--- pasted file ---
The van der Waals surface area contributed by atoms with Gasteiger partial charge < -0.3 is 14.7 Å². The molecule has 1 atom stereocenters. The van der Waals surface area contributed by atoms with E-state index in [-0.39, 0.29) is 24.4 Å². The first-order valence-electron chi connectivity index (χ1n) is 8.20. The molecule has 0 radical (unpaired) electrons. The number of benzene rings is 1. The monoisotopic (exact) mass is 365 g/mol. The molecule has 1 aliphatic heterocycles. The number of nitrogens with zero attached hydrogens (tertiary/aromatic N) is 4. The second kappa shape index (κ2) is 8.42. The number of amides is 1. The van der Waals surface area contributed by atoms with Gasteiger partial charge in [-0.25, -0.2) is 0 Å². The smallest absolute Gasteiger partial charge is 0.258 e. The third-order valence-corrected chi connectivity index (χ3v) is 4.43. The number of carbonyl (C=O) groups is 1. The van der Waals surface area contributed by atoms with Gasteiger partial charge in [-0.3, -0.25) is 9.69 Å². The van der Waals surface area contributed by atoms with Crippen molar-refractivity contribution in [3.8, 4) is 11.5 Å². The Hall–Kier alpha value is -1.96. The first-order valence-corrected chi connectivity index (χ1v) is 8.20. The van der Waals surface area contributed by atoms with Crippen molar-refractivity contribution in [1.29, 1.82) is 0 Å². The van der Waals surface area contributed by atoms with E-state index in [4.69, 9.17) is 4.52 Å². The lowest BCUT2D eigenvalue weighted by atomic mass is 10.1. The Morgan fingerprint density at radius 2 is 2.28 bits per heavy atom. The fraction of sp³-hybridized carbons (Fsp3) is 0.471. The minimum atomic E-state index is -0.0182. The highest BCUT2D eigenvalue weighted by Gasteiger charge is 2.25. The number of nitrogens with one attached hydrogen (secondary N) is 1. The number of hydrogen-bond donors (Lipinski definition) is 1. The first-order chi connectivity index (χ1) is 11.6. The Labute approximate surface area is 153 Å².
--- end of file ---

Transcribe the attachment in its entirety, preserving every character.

The van der Waals surface area contributed by atoms with Gasteiger partial charge < -0.3 is 14.7 Å². The molecule has 1 atom stereocenters. The van der Waals surface area contributed by atoms with E-state index in [-0.39, 0.29) is 24.4 Å². The first-order valence-electron chi connectivity index (χ1n) is 8.20. The molecule has 0 radical (unpaired) electrons. The number of benzene rings is 1. The monoisotopic (exact) mass is 365 g/mol. The molecule has 1 aliphatic heterocycles. The number of nitrogens with zero attached hydrogens (tertiary/aromatic N) is 4. The second kappa shape index (κ2) is 8.42. The number of amides is 1. The van der Waals surface area contributed by atoms with Gasteiger partial charge in [-0.25, -0.2) is 0 Å². The smallest absolute Gasteiger partial charge is 0.258 e. The third-order valence-corrected chi connectivity index (χ3v) is 4.43. The number of carbonyl (C=O) groups is 1. The van der Waals surface area contributed by atoms with Gasteiger partial charge in [-0.3, -0.25) is 9.69 Å². The van der Waals surface area contributed by atoms with Crippen molar-refractivity contribution in [3.8, 4) is 11.5 Å². The Hall–Kier alpha value is -1.96. The first-order valence-corrected chi connectivity index (χ1v) is 8.20. The van der Waals surface area contributed by atoms with Crippen molar-refractivity contribution in [1.29, 1.82) is 0 Å². The van der Waals surface area contributed by atoms with E-state index in [4.69, 9.17) is 4.52 Å². The lowest BCUT2D eigenvalue weighted by atomic mass is 10.1. The Morgan fingerprint density at radius 2 is 2.28 bits per heavy atom. The fraction of sp³-hybridized carbons (Fsp3) is 0.471. The minimum atomic E-state index is -0.0182. The highest BCUT2D eigenvalue weighted by Gasteiger charge is 2.25. The number of nitrogens with one attached hydrogen (secondary N) is 1. The number of hydrogen-bond donors (Lipinski definition) is 1. The first-order chi connectivity index (χ1) is 11.6. The Labute approximate surface area is 153 Å².